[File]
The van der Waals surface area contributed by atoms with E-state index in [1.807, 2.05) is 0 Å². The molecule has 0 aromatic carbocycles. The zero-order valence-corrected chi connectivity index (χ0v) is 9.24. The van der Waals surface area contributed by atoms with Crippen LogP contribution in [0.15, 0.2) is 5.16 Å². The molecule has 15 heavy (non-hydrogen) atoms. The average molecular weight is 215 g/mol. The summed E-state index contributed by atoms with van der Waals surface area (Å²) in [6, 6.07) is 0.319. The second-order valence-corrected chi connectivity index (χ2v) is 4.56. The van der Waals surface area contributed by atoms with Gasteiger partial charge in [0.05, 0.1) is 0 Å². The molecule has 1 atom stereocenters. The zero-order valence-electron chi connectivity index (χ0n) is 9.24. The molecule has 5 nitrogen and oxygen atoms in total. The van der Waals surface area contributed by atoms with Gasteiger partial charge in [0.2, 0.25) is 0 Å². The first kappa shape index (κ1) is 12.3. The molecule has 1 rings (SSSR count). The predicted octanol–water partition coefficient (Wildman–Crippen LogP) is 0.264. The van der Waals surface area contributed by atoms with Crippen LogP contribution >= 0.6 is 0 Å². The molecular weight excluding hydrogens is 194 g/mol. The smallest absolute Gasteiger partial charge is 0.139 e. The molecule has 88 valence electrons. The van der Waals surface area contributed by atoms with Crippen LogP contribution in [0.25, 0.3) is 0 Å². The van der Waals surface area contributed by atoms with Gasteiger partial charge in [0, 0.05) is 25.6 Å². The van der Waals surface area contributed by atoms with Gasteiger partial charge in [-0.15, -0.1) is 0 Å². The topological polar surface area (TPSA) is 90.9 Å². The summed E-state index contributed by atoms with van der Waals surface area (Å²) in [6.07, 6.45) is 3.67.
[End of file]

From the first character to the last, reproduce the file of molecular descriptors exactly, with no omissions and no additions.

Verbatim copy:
The van der Waals surface area contributed by atoms with E-state index in [1.807, 2.05) is 0 Å². The molecule has 0 aromatic carbocycles. The zero-order valence-corrected chi connectivity index (χ0v) is 9.24. The van der Waals surface area contributed by atoms with Crippen LogP contribution in [0.15, 0.2) is 5.16 Å². The molecule has 15 heavy (non-hydrogen) atoms. The average molecular weight is 215 g/mol. The summed E-state index contributed by atoms with van der Waals surface area (Å²) in [6, 6.07) is 0.319. The second-order valence-corrected chi connectivity index (χ2v) is 4.56. The van der Waals surface area contributed by atoms with Gasteiger partial charge in [0.05, 0.1) is 0 Å². The molecule has 1 atom stereocenters. The zero-order valence-electron chi connectivity index (χ0n) is 9.24. The molecule has 5 nitrogen and oxygen atoms in total. The van der Waals surface area contributed by atoms with Gasteiger partial charge in [0.2, 0.25) is 0 Å². The first kappa shape index (κ1) is 12.3. The molecule has 1 rings (SSSR count). The predicted octanol–water partition coefficient (Wildman–Crippen LogP) is 0.264. The van der Waals surface area contributed by atoms with Crippen LogP contribution >= 0.6 is 0 Å². The molecular weight excluding hydrogens is 194 g/mol. The smallest absolute Gasteiger partial charge is 0.139 e. The molecule has 88 valence electrons. The van der Waals surface area contributed by atoms with Crippen LogP contribution in [0.25, 0.3) is 0 Å². The van der Waals surface area contributed by atoms with Gasteiger partial charge in [0, 0.05) is 25.6 Å². The van der Waals surface area contributed by atoms with Gasteiger partial charge in [-0.15, -0.1) is 0 Å². The topological polar surface area (TPSA) is 90.9 Å². The summed E-state index contributed by atoms with van der Waals surface area (Å²) in [6.07, 6.45) is 3.67.